Franks investigated for alleged criminal sexual misconduct

By Gregory Harutunian For Chronicle Media

Jack Franks

McHenry County Board Chairman Jack Franks is being investigated by Illinois State Police as part of a sexual misconduct and stalking investigation, following a search warrant being served on the offices of Illinois House Speaker Michael Madigan in Springfield.

“A probable cause exists for the crimes of criminal sexual assault, criminal sexual abuse, official misconduct, stalking, and aggravated battery,” according to wording in the document, obtained by the Chicago Sun-Times, through the freedom of information act.

The warrant was served Jan. 29, the same day that Gov. J.B. Pritzker gave his “State of the State” address in the Capitol building. Records sought with the warrant included personnel documents, files “containing information related to allegations of wrongdoing or misconduct by former state representative Jack D. Franks … reports or complaints related to sexual misconduct, harassment, stalking or other misconduct by Franks.”

The allegations stem from 2016, with allegations of sexual harassment between a state representative and a Madigan office employee. Franks’ tenure as a Democratic state representative for Woodstock was from 1999-2017. He abruptly announced his intention to return to McHenry County to run as its board chairman against Joe Gottemoller and became the first person to be elected to the position in Nov. 2016.

The Sun-Times reported that Madigan’s office stated it received a complaint on Nov. 19, 2018 regarding the 2016 incident, and his office began an investigation. They allegedly placed sanctions on Franks, and then spoke to the alleged victim who was offered safe haven. The victim refused to get involved initially, but eventually offered information.

By February 2019, Madigan’s office states they determined the harassment claims to be legitimate and contacted the Secretary of State Police’s Office to deny entrance to the Capitol building for Franks, if unaccompanied. As more information came to light, the situation escalated to possible criminal conduct. The victim was also later interviewed by the state police, who requested records from the speaker’s office Jan. 24. The warrant was served five days later.

In a Jan. 31 press release, Madigan stated, “Based on information received during the investigation, and subsequent to it, my office informed the proper authorities of the allegations and the investigation, including the Sangamon County State’s Attorney, the Secretary of State Capitol Police, and the Illinois State Police for further review and action. I remain committed to working to protect the victim and will see this matter to its conclusion.”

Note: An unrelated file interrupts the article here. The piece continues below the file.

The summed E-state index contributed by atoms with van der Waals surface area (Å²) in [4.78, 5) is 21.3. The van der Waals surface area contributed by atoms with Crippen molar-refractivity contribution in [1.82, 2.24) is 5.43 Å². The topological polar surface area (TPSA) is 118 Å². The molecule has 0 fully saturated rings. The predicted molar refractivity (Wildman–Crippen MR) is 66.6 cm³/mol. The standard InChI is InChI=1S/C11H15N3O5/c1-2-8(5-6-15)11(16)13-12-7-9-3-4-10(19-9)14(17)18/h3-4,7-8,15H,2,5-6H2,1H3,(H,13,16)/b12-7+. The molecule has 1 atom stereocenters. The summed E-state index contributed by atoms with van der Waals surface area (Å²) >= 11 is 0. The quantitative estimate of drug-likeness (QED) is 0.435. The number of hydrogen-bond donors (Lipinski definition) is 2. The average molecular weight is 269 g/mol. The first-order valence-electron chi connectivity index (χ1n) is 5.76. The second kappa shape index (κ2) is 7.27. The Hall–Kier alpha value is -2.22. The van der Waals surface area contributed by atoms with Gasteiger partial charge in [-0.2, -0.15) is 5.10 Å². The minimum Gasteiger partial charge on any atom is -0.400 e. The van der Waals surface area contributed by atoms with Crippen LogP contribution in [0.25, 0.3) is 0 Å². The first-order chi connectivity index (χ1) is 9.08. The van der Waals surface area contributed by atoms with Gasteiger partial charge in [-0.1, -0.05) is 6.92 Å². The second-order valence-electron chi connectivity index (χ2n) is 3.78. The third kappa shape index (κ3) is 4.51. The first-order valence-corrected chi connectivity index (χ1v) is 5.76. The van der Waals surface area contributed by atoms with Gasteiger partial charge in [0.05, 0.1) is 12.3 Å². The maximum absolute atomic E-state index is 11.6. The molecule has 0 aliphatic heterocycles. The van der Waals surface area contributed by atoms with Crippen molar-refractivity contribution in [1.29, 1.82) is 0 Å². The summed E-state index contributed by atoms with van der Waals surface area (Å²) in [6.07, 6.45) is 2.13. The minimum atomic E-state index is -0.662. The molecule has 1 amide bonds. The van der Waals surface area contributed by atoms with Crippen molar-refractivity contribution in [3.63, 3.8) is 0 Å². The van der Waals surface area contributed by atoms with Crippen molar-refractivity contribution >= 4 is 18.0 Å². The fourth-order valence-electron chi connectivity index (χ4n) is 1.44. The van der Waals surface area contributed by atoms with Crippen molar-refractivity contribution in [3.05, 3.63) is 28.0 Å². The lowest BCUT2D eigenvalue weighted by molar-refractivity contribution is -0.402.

Franks has not been charged with any crimes and was unavailable for comment at press deadline.

“Jack Franks needs to step down immediately,” said state Sen. Jim Oberweis, R-25th,  in a statement, forwarded to the Chronicle. “The allegations made in the recent Sun-Times article are reprehensible and are inexcusable. It appears as though Mr. Franks and House Speaker Madigan were complicit in a cover-up to protect their power while further damaging the ability of women to come forward to bring to light the abuses suffered at the hands of those who were elected to represent and protect all of our families.

“My sympathies go out to the victims of his alleged terrible behavior,” he said.

This is the second major sexual misconduct incident to involve Speaker Madigan’s office, as the speaker’s former chief of staff, Timothy Mapes, was found to have conducted numerous unsolicited sexual conversations with female employees, along with alleged intimidation. He resigned in June, from his office duties and as a Democratic Party member.

“Illinois has a well-deserved reputation for corruption, and our governor talks like he wants to take it on,” said Oberweis, when contacted by phone. “Action speaks louder than words. We have a legislative inspector general to look into cases like this, and that office should be (allowed) to act autonomously.”